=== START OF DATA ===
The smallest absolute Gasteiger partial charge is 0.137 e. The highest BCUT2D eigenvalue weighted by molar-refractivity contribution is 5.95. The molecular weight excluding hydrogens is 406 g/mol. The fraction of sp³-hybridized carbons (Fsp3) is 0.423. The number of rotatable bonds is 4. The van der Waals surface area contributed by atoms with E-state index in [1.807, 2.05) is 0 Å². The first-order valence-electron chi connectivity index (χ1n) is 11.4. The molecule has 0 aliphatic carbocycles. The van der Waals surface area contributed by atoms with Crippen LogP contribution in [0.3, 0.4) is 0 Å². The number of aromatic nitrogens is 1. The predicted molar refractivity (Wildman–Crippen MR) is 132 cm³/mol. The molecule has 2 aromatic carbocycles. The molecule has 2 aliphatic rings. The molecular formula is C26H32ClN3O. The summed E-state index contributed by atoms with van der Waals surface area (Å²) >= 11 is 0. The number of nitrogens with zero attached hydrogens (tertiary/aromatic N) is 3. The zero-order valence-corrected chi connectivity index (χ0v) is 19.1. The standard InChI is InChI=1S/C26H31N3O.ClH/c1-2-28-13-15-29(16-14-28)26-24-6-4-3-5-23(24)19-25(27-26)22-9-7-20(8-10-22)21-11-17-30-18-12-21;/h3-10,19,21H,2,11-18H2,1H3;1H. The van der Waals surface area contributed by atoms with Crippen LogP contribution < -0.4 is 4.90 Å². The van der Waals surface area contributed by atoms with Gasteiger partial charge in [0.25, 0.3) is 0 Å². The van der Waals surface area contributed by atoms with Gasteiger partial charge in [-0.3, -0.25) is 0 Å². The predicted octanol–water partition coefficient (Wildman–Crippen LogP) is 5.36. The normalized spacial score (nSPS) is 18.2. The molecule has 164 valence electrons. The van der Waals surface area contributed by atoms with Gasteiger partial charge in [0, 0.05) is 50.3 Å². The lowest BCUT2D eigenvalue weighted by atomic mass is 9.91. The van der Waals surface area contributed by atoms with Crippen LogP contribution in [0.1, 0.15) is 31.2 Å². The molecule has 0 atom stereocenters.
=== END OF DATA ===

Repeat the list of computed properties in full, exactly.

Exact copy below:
The smallest absolute Gasteiger partial charge is 0.137 e. The highest BCUT2D eigenvalue weighted by molar-refractivity contribution is 5.95. The molecular weight excluding hydrogens is 406 g/mol. The fraction of sp³-hybridized carbons (Fsp3) is 0.423. The number of rotatable bonds is 4. The van der Waals surface area contributed by atoms with E-state index in [1.807, 2.05) is 0 Å². The first-order valence-electron chi connectivity index (χ1n) is 11.4. The molecule has 0 aliphatic carbocycles. The van der Waals surface area contributed by atoms with Crippen LogP contribution in [0.3, 0.4) is 0 Å². The number of aromatic nitrogens is 1. The predicted molar refractivity (Wildman–Crippen MR) is 132 cm³/mol. The molecule has 2 aromatic carbocycles. The molecule has 2 aliphatic rings. The molecular formula is C26H32ClN3O. The summed E-state index contributed by atoms with van der Waals surface area (Å²) >= 11 is 0. The number of nitrogens with zero attached hydrogens (tertiary/aromatic N) is 3. The zero-order valence-corrected chi connectivity index (χ0v) is 19.1. The standard InChI is InChI=1S/C26H31N3O.ClH/c1-2-28-13-15-29(16-14-28)26-24-6-4-3-5-23(24)19-25(27-26)22-9-7-20(8-10-22)21-11-17-30-18-12-21;/h3-10,19,21H,2,11-18H2,1H3;1H. The van der Waals surface area contributed by atoms with Crippen LogP contribution < -0.4 is 4.90 Å². The van der Waals surface area contributed by atoms with Gasteiger partial charge in [0.25, 0.3) is 0 Å². The van der Waals surface area contributed by atoms with Gasteiger partial charge in [-0.3, -0.25) is 0 Å². The predicted octanol–water partition coefficient (Wildman–Crippen LogP) is 5.36. The normalized spacial score (nSPS) is 18.2. The molecule has 164 valence electrons. The van der Waals surface area contributed by atoms with Gasteiger partial charge in [0, 0.05) is 50.3 Å². The lowest BCUT2D eigenvalue weighted by atomic mass is 9.91. The van der Waals surface area contributed by atoms with Crippen LogP contribution in [0.1, 0.15) is 31.2 Å². The molecule has 0 atom stereocenters.